The gang’s leader stares into the dragon’s ruby eyes, one oozes out of its socket and expands, looming over him. The whine of engines and squeal of tires from his fleeing gang thunder into his ears as he stands transfixed until the thin inky pupil engulfs him.
Inside, he’s three years older and about to murder a family he hadn’t yet met: a man, his wife, his boy, and his girl. For money and memories. The money will give him little pleasure; it’s memories he wants. But, the memories will die unborn, and death transferred in time.
A forked tongue touches his chest and pushes aside flesh and muscle. The tip lunges, it grasps and clutches something inside in a squeezing embrace. A bloody ball is withdrawn and flipped into the air. A scaly hand grabs it.
The dragon grins and displays a fiery orb of sparkling green and blue. “Kenji, look at his soul. Tortured, isn’t it?”
The boy leans his body and cocks his head to inspect the glowing gem. “It’s not as good as the ones we’ve got on my back. Adding it will lessen the total effect.”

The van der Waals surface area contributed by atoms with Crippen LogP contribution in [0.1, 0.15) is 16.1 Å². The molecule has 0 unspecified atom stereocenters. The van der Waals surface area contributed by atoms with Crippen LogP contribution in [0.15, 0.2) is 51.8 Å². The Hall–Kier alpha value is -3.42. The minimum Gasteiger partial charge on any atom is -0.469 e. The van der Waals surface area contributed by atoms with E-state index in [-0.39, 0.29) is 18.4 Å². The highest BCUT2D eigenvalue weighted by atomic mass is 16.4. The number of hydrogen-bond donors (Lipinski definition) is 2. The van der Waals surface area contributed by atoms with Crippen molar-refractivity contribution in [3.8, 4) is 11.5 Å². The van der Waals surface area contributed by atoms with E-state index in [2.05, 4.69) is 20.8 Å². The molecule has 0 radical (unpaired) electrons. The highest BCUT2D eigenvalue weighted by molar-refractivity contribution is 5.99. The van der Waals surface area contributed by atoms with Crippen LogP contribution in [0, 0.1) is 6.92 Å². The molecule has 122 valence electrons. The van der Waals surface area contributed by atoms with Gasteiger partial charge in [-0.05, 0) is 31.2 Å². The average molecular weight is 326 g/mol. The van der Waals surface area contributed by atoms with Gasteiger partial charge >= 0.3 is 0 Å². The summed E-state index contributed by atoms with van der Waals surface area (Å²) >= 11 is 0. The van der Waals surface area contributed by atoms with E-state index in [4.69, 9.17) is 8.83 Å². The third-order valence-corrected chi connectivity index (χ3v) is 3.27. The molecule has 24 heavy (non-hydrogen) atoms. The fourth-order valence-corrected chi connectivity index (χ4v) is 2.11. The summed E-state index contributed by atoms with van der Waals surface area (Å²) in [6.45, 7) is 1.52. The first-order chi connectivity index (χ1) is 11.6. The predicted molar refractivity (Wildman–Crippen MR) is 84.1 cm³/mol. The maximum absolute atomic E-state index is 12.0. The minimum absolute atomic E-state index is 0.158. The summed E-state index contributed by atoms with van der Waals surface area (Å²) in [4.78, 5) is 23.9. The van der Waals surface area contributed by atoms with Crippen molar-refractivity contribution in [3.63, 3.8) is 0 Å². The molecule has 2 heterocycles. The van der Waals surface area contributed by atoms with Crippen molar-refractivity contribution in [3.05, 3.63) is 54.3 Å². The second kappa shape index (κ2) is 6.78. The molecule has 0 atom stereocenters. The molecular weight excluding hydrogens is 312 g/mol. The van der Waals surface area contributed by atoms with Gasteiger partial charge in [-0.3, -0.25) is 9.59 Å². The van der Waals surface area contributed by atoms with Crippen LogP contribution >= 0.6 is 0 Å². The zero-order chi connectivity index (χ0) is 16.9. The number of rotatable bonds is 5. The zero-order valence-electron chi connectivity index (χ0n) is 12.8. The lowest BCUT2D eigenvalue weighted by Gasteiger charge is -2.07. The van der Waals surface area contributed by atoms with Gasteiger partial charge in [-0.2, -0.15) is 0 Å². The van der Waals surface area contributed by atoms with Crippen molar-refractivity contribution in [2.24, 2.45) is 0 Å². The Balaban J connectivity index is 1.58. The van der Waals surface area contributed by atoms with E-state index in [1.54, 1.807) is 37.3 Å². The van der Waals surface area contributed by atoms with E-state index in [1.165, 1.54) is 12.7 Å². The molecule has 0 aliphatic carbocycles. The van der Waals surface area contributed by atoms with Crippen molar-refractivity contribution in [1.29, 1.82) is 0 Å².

A frown creases the scaly face of the dragon. “After all that! You don’t want it?”
Annoyed, the boy shrugs, picks up his shirt and jacket, and steps toward his bike. He stops, puts on his jacket, and says, “Do whatever you want with it.”
The dragon pauses to think. Deciding that a thing is worthless if not desired, he tosses it over his shoulder. He puffs out a smoke ring as he hears the clang of empty cans in a waste basket. “Three quarks for Mister Dragon!”
Kenji claps. “You mean points.”
“Quarks? What are you talking about?”
“Never mind. I’ll explain later.”
Striding his bike, Kenji urges the dragon, “Come on. Let’s go after the others.”
The dragon shrinks, and hovers over the boy to rejoin the tattoo on his back. “They took the road on the right.”
The boy looks at the entrance of the car park. “Hey! There’s only one road now. What happened to the one we came here on?”
As the dragon begins to blur, he says, “Circumstance often chooses the way.”
The accelerator is twisted. The engine roars, gears are quickly shifted, and the bike tilts right as Kenji races down the hill in pursuit
In the car park the wind erodes to nothing the man with vacant eyes, and flings his clothes over the edge.